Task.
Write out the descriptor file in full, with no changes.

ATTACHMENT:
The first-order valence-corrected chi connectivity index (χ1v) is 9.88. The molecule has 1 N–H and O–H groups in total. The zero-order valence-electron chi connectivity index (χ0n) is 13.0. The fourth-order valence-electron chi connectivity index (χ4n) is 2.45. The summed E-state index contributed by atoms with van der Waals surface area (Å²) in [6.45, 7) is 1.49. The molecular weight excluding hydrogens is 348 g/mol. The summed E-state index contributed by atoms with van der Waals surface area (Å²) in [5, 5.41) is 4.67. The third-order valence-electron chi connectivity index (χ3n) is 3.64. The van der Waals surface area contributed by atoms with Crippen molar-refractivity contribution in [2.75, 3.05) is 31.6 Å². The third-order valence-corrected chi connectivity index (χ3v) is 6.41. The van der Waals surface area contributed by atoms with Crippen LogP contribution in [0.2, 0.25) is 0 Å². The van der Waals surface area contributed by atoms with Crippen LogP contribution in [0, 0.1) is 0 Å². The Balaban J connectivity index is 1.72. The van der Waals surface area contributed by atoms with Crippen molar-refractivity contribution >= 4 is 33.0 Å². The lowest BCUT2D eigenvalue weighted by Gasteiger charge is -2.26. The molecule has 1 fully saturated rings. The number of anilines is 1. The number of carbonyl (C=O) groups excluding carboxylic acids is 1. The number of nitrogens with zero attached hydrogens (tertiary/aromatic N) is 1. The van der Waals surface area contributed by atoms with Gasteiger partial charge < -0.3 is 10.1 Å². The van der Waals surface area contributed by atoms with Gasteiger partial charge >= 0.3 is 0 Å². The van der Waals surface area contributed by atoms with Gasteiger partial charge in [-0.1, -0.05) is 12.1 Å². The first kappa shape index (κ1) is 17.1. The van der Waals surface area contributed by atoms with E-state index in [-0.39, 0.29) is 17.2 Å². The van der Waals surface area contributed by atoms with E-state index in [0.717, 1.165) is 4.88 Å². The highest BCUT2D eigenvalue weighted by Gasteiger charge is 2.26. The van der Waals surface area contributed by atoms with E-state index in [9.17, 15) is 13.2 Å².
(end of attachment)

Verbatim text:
The first-order valence-corrected chi connectivity index (χ1v) is 9.88. The molecule has 1 N–H and O–H groups in total. The zero-order valence-electron chi connectivity index (χ0n) is 13.0. The fourth-order valence-electron chi connectivity index (χ4n) is 2.45. The summed E-state index contributed by atoms with van der Waals surface area (Å²) in [6.45, 7) is 1.49. The molecular weight excluding hydrogens is 348 g/mol. The summed E-state index contributed by atoms with van der Waals surface area (Å²) in [5, 5.41) is 4.67. The third-order valence-electron chi connectivity index (χ3n) is 3.64. The van der Waals surface area contributed by atoms with Crippen molar-refractivity contribution in [2.75, 3.05) is 31.6 Å². The third-order valence-corrected chi connectivity index (χ3v) is 6.41. The van der Waals surface area contributed by atoms with Crippen LogP contribution in [0.2, 0.25) is 0 Å². The van der Waals surface area contributed by atoms with Crippen LogP contribution in [0, 0.1) is 0 Å². The Balaban J connectivity index is 1.72. The van der Waals surface area contributed by atoms with Crippen molar-refractivity contribution >= 4 is 33.0 Å². The lowest BCUT2D eigenvalue weighted by Gasteiger charge is -2.26. The molecule has 1 fully saturated rings. The number of anilines is 1. The number of carbonyl (C=O) groups excluding carboxylic acids is 1. The number of nitrogens with zero attached hydrogens (tertiary/aromatic N) is 1. The van der Waals surface area contributed by atoms with Gasteiger partial charge < -0.3 is 10.1 Å². The van der Waals surface area contributed by atoms with Gasteiger partial charge >= 0.3 is 0 Å². The van der Waals surface area contributed by atoms with Gasteiger partial charge in [-0.1, -0.05) is 12.1 Å². The first kappa shape index (κ1) is 17.1. The van der Waals surface area contributed by atoms with E-state index in [-0.39, 0.29) is 17.2 Å². The van der Waals surface area contributed by atoms with E-state index in [0.717, 1.165) is 4.88 Å². The highest BCUT2D eigenvalue weighted by Gasteiger charge is 2.26. The van der Waals surface area contributed by atoms with E-state index in [9.17, 15) is 13.2 Å².